root: ث-ن-ي / noun / definition: two
We might know of some different ways to say “all of“, but do we know how to say “both” when we’re dealing with dual nouns in Arabic? Let’s take a look at how it’s done!
To say “both (of)” in Arabic, we use:
- كِلا or كِلَي, for the masculine
- كِلتا or كِلتَي, for the feminine
These quantifiers are followed by a definite dual noun or a dual pronoun suffix.
You may have noticed that these words conjugate in the same way that dual forms usually do as the non-final word in an إضافة (i.e. the final ن of the dual ending is removed), so:
- كِلا is مرفوع, while كِلَي is منصوب or مجرور
- كِلتا is مرفوع, while كِلتَي is منصوب or مجرور
However, we only conjugate these quantifiers for case when they’re followed by a pronoun suffix.
Time for more detail and some examples!
When followed by a noun…
When we’re pairing the dual quantifiers with a noun, we always use the forms كِلا (with masculine nouns) or كِلتا (with feminine nouns).
This is true regardless of what grammatical role the dual noun is playing in the context—so we’d never use كِلَي or كِلتَي before a noun, even when the case is منصوب or مجرور.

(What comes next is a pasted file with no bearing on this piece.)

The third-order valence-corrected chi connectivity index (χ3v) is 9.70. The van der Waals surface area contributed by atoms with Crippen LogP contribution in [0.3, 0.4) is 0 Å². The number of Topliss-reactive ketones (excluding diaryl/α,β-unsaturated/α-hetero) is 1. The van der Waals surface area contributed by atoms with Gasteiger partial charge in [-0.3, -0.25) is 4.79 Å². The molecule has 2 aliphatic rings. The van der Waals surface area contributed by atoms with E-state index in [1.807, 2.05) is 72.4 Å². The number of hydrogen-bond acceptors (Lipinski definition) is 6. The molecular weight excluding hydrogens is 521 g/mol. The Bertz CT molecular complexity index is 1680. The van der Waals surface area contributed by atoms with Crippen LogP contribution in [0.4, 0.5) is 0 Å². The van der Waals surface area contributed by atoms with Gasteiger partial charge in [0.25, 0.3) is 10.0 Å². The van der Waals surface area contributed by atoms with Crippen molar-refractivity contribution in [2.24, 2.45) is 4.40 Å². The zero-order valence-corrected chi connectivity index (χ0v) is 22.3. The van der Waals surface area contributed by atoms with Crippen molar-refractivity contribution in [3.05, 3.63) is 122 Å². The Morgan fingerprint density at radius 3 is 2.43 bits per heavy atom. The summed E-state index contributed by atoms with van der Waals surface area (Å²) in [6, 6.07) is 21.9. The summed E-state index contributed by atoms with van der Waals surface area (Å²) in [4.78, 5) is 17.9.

Seeing as كلا/كلتا form an إضافة with the following noun, the dual noun becomes مجرور (in genitive case).
Here’s some examples:
مِن كِلا الطَّرَفَينِ
from both sides
with both of his hands
(Remember that the word يَد is feminine!)
When followed by a pronoun suffix…
When we’re attaching a pronoun suffix to the dual quantifier, then the quantifier conjugates for both gender and case.
- كِلا = masculine, مرفوع
- كِلَي = masculine, منصوب or مجرور
- كِلتا = feminine, مرفوع
- كِلتَي = feminine, منصوب or مجرور
both of them (m.)
with both of them (m.)
both of them (f.)
in both of them (f.)
I wonder if these dual quantifiers actually derive from the dual forms of كُلّ (all)—does anyone know?
Here’s a tip before you go: whenever you learn a new grammar rule, go and look for examples or write your own to solidify your understanding. Even searching “كلتا” on Al Jazeera‘s website will give you lots to work with!
I’ll see you on my next post.
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